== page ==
I was just finishing my pint in the social club when I caught the eye of Hob Nob. He stared at me intently.
“Do you like squirrels?” he shouted.
“Erm … yes. I suppose.”
“I do,” he said. “I eats ‘em.”
It was my turn to stare.
“ I shoots ‘em. Then I eats ‘em.”
He looked at the puzzled expression on my face.
“I cooks ‘em first, mind,” he said, looking slightly affronted. Of course. Silly me.
“ I shot two with one shot once,” he nodded, smiling proudly.
“They was shagging!”
He collapsed in a heap of cackling laughter.
Hob Nob is one of those individuals you’ll find in every community, who live their life in an alternative way. They can usually be found in the local pub or social club (but aren’t necessarily alcoholics), may wear outlandish clothes and always have an alternative view on life. Some may call them unique, eccentric, free thinking. Born and bred locals where I live refer to them as a ‘juts’, which I believe is a vernacular version of idiot.
Now, don’t get me wrong. This isn’t a blog making fun of people with mental health problems. If that’s what you want, Simon Cowell produces hundreds of hours of television programmes devoted to this pursuit. No, this is just an illustration of why village juts are an integral part of village life.
A few years ago, I remember there was a peripatetic jut by the name of Roger. Roger would visit all the local pubs, wearing a farmers’ cap, spotty cravat, tweed jacket and moleskin trousers. He would crash through the door, remove his bicycle clips and burst into song, usually a country classic like ‘Where Be That Blackbird Be.’
This would be swiftly followed by Roger circulating the pub collecting loose change from unsuspecting victims. After using the proceeds of the collection to buy himself a drink, he would regale the captive audience with tales of the countryside.
“Football? Pah! Rugby? Rubbish! But I tell ‘ee, I’d cycle 40 miles to see a good ploughing match!”
Tourists loved Roger. The more lugubrious locals would usually tell him to shut up and sit down.
Then there was the time we were staying in Devon. Master Johnny’s football team were taking part in a tournament in a lovely village, which opened the doors of its village hall, serving teas, coffees and cakes.
Whilst sitting in the hall, an individual shuffled in wearing a straw hat, orange shirt, blue waistcoat, white cricket trousers and … bells on his ankles. He also sported a gloriously long white beard. He was like Father Christmas on acid.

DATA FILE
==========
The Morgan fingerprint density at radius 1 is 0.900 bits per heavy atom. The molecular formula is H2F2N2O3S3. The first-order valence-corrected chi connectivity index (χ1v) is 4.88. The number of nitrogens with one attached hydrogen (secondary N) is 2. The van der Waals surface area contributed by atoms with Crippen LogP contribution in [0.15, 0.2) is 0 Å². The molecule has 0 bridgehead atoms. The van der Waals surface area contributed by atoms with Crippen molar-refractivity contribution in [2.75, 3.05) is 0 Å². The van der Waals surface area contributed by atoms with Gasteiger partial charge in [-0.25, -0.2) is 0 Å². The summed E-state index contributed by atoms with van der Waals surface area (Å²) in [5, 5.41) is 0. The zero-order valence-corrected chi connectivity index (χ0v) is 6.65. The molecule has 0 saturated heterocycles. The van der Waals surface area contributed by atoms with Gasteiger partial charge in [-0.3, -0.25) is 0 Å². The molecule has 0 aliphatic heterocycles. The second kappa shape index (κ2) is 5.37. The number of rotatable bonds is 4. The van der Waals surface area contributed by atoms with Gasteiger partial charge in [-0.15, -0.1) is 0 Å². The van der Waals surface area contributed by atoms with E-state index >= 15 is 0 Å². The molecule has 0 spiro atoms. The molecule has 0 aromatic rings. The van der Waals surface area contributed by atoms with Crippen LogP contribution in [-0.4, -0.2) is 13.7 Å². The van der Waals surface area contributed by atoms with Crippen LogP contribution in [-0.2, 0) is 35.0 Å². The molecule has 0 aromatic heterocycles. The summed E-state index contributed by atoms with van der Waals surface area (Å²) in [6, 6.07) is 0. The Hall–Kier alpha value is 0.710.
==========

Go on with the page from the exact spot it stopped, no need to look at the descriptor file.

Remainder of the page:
He slowly made his way to the cake stall, attracting the attention of the WI lady behind the trestle table. He started to dance and sing a vaguely familiar song. What was it? Blackbird? Wild Rover? Another 16th century folk song? After the second verse I recognised it. ‘Oops I Did It Again’. Who’d have thought he’d be a Britney fan?
Another villager noticed me staring.
“That’s Bumble,” he said, “everybody round ’ere knows Bumble.”
Master Johnny’s football coach was sitting next to me.
“That’ll be their jut, then,” he commented, “maybe we could introduce him to Hob Nob.”
It was at this point I had the most profound thought. What if there could be some kind of cultural exchange of these village eccentrics?
I had this image of a village hall filled with larger than life characters from various counties, all comparing their various techniques.
For example, workshops on how best to lean on the bar; perfecting positioning in front of the telly in the pub to maximise shouting and general abuse; expert advice on disconcerting conversation starters.
Could you imagine the dialogue?
“Do you eat Squirrels?”
“Ergh! No! I eats moles!”
Then there would be fashion advice. Go for the traditional tweed Edwardian country village eccentric look, or something more contemporary like a bright jacket and clashing trousers, known as ‘The Timmy Mallet’? Bicycle clips could be optional, though wearing them wouldn’t necessarily mean a bicycle was being ridden.
Finally, there would be a twinning of villages and an exchange of ‘juts’. How would villagers react to a different one inhabiting their pubs, social clubs, village halls and fetes?
“Ere George, what d’you make of this new jut?”
“Well, with that big flowery hat, he’s much better at blocking the telly than our usual one.”
“Well, at least he doesn’t eat squirrels. And my lawn has been much better since he’s been here.”
I could see a whole new way that we could appreciate these individuals that add extra spice to our otherwise ordinary lives by integrating them into our communities. But then I realised something.
Where else will you find people who dress in their own unique style, who have a rather unorthodox view of life, who very often appear slightly strange and talk in slightly odd voices?
Then it struck me. Go along to your local council offices. All of them display a photo montage of council representatives. Study them carefully and it doesn’t take long to make the link.
Then investigate some of the decisions and actions taken by these authorities. Are they in any way regarded as sensible? For example, who exactly is it that designs our roads? They obviously don’t live in the same world as the rest of us.
It gets worse. These councillors go on to stand for parliament. Then we vote for them. Then they become MPs. Cabinet Ministers. Prime Ministers. A few of them spend their days debating with each other in a big hall with a variety of funny voices, lisps and stutters. They’re making decisions that affect every aspect of our lives and futures.
The rest of them spend their time in The House of Commons bar. Trying not to make eye contact.
“Do you eat squirrels?”